Sen. Ted Cruz (R-Tex.), who is running for president, addresses a legislative luncheon held as part of the Road to Majority conference in Washington on June 18, 2015. (Carlos Barria/Reuters)

On Wednesday, President Obama hailed his administration's historic opening to Cuba as "another demonstration that we do not have to be imprisoned by the past." Formal ties have been reestablished after more than a half-century-long deep freeze.

Many of his critics, though, are angry. A slew of Republican presidential candidates panned the move as premature and playing into the hands of the authoritarian Castro regime. The most conspicuous ire was exhibited by Sen. Ted Cruz (R-Tex.).

But the argument he deployed communicated something particular about his own brand of politics.

Cruz said the administration's decision to "have an embassy in Havana before one in Jerusalem" was "a slap in the face" of Israel.

As WorldViews explained earlier, Jerusalem remains a disputed territory in the eyes of the international community, including the United States, which has its embassy in Israel in the city of Tel Aviv. This has been the consistent policy of every White House since President Harry S. Truman signaled the U.S. recognition of Israel as an independent state.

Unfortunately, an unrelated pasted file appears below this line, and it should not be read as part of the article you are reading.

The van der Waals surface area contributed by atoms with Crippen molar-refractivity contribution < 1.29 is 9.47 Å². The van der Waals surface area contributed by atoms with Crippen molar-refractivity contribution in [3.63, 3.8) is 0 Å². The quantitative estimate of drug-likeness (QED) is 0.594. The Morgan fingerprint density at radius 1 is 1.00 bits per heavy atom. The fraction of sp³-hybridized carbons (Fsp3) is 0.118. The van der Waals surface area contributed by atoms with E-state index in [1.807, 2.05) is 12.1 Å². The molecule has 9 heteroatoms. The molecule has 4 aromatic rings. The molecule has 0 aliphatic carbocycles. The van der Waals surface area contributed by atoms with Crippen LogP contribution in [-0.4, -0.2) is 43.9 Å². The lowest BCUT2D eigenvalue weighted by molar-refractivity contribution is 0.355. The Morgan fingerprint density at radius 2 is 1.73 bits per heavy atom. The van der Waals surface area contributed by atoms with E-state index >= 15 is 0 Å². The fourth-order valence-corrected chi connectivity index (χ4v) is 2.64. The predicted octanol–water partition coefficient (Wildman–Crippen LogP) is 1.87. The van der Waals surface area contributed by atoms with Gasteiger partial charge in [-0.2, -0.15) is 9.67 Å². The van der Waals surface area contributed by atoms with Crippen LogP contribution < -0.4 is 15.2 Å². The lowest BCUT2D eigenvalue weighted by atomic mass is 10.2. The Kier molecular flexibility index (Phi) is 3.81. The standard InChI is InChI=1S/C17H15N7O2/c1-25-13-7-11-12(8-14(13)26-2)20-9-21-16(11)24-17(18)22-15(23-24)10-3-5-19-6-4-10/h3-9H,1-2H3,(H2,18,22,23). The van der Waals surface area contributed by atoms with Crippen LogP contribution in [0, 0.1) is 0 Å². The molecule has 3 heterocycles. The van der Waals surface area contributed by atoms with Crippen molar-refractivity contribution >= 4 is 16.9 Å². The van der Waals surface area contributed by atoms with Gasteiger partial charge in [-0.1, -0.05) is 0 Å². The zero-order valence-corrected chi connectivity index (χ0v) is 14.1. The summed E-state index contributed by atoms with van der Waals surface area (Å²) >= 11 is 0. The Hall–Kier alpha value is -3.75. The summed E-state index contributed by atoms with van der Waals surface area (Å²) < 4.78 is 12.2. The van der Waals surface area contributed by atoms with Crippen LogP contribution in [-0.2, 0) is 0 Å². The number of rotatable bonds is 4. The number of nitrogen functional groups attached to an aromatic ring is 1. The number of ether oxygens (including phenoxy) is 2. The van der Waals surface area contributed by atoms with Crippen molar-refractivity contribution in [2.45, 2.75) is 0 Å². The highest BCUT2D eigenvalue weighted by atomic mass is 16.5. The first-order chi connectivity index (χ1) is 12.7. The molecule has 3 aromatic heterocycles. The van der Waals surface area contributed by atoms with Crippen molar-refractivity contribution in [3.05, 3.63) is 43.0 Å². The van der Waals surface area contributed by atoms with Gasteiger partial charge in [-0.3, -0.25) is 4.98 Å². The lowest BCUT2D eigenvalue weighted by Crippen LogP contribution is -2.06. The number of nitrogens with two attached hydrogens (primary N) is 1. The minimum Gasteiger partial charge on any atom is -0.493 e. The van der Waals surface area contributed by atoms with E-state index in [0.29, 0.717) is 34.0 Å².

From November:

The issue of sovereignty over this ancient city is a very delicate matter. Israel considers Jerusalem its eternal capital and has controlled the city in its entirety since the 1967 Arab-Israeli war, which saw Israel also seize the Gaza Strip and the West Bank. The United States, on the other hand, let alone other countries less well disposed to Israel, does not recognize Jerusalem as the Israeli capital.

The United States, the main proponent of a two-state solution for the Israelis and Palestinians, views East Jerusalem as making up a future Palestinian capital. The facts on the ground, as WorldViews has reported at length, suggest that a separate, viable Palestinian state is a very distant prospect.

That policy of not recognizing Jerusalem as Israel's capital was challenged recently in the Supreme Court by U.S. citizens born in the city who were petitioning for the right to list their place of birth as Israel. Earlier this month, as my colleague Robert Barnes reported, "a majority of the court came down decisively on the side of the executive branch when the question is the recognition of foreign countries and their territorial boundaries."

That hardly satisfies Cruz, who is an ardent supporter of Israel and has conducted serious agitprop for the Jewish state in the past. He proposed legislation earlier this year to have the U.S. Embassy moved from Tel Aviv to Jerusalem. It had no chance of passing, but it was an indication of how some American conservatives will want to challenge Washington's long-held position in the years to come.